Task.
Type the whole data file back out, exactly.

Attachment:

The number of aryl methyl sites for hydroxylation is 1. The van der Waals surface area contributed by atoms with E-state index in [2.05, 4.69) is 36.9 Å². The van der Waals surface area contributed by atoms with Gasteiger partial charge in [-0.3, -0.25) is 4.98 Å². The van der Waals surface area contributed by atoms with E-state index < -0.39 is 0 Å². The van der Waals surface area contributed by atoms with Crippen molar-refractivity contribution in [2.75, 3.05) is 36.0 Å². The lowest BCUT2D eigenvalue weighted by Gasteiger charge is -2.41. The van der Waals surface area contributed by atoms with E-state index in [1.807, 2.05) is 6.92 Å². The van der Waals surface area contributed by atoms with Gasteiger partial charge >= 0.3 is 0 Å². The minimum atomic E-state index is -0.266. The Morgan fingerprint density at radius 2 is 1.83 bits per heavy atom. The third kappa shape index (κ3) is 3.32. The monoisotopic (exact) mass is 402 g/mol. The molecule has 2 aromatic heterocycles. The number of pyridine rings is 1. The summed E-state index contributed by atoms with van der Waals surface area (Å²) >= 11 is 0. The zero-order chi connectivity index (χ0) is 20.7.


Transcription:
The number of aryl methyl sites for hydroxylation is 1. The van der Waals surface area contributed by atoms with E-state index in [2.05, 4.69) is 36.9 Å². The van der Waals surface area contributed by atoms with Gasteiger partial charge in [-0.3, -0.25) is 4.98 Å². The van der Waals surface area contributed by atoms with E-state index < -0.39 is 0 Å². The van der Waals surface area contributed by atoms with Crippen molar-refractivity contribution in [2.75, 3.05) is 36.0 Å². The lowest BCUT2D eigenvalue weighted by Gasteiger charge is -2.41. The van der Waals surface area contributed by atoms with E-state index in [1.807, 2.05) is 6.92 Å². The van der Waals surface area contributed by atoms with Gasteiger partial charge >= 0.3 is 0 Å². The minimum atomic E-state index is -0.266. The Morgan fingerprint density at radius 2 is 1.83 bits per heavy atom. The third kappa shape index (κ3) is 3.32. The monoisotopic (exact) mass is 402 g/mol. The molecule has 2 aromatic heterocycles. The number of pyridine rings is 1. The summed E-state index contributed by atoms with van der Waals surface area (Å²) >= 11 is 0. The zero-order chi connectivity index (χ0) is 20.7.